What’s in a Lab? An Interview with Docu Work-In-Progress Lab Alum Ali Cotterill

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By Rachel Baron | August 20th, 2018

For filmmakers at the start of editing their work, a work-in-progress lab is both an opportunity to receive meaningful feedback on their project and to develop a supportive community of fellow filmmakers. For the past several years, DCTV’s Docu Work-In-Progress Lab has helped dozens of documentary filmmakers in the midst of post-production reach the momentum needed to shape their cuts.

We sat down with one past participant, Ali Cotterill, who directed feature-length documentary North Pole, NY about Santa's Workshop, one of the very first theme parks in the U.S. Since completing DCTV’s lab in 2016, Ali and Producer Christa Orth have been busy on the film festival circuit.

    Rachel Baron: Can you describe your film’s journey in a nutshell?

    Ali Cotterill: It took five years to make, which is pretty typical. One of the biggest obstacles we met with was funding. On the other hand, there’s a real silver lining to that. It’s my first feature. It was truly the movie we wanted to make.

    RB: A love of theme parks inspired your documentary. Did you learn anything new or unexpected about them as you were interacting with the local community?

    AC: When I started the film, I wasn’t aware of how many of these places had closed. I love these kind of family-owned theme parks because it’s where I went when I was a kid. When I started working on the movie, I realized how few there were. They’re a real diamond in the rough. That’s what makes the story so compelling. The story with North Pole, NY is that the Catskills and Adirondacks were both big areas for theme parks. There used to be twelve, and this is the last one. Our movie explores why theme parks go away and why this one has survived. There’s this idea of progress that is about being bigger, and they took the opposite approach.

    RB: What impact did the DCTV Work-In-Progress Lab have on your film?

    AC: DCTV is awesome and played a huge part in our film. First off, even before the lab, we rented gear from DCTV before we owned it and that was a life saver. The lab was a huge turning point for us in breaking the story. Filmmakers can hold it close to the chest. You don’t want to show people until it’s ready. But showing it to people and seeing what was working and what wasn’t made it so much easier to move forward. We came out of the workshop with a much better rough cut. I’ve kept in touch with people from the lab. It’s a great community.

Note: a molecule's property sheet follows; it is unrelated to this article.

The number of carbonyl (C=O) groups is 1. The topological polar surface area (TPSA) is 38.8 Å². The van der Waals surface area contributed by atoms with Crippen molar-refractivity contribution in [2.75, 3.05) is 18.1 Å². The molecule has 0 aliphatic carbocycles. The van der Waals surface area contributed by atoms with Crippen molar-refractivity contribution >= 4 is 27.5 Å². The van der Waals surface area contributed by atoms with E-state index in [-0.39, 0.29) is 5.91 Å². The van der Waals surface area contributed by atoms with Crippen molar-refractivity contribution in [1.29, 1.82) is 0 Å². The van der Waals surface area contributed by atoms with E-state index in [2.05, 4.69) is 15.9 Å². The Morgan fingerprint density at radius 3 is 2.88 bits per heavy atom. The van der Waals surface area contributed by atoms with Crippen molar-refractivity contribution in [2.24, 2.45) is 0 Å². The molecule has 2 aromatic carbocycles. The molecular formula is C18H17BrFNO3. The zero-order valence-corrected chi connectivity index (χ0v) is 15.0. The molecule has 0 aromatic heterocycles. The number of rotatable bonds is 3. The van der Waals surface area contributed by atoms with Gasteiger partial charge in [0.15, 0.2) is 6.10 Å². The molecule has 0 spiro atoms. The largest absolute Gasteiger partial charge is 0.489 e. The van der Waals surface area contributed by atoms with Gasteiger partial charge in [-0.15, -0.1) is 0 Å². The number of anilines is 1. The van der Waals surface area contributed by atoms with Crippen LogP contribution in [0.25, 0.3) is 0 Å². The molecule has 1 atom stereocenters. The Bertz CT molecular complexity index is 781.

RB: Can you describe how it felt to have your film premiere at IFFBoston?

    AC: We had just started applying to film festivals, so we were really excited to get this acceptance! It was a good match for our movie because there are a lot of festivals that are social justice focused, which is great, but we were looking for ones that were more quirky.

    RB: What hopes do you have for North Pole, NY?

    AC: We’re hoping for a hybrid broadcast, self-distribution scenario. PBS is our dream broadcast. We took it on tour this summer and have some more festivals coming up.

    RB: What is some advice you would give filmmakers just starting out?

    AC: Don’t be afraid to DIY it. I think a lot of the strongest films with the strongest vision have been DIY. Chris and I come out of a punk background. We used to be on a drag team troupe together so we’re used to booking our own venues. When picking a feature, it has to be something you want to follow for years. You can’t be lukewarm about it. Go out and do a test shoot and see how it feels.

Interested in how your project might benefit from dedicated feedback? Apply to the 2018 Docu Work-In-Progress Lab. Deadline: Mon 9/24. Details and application available here.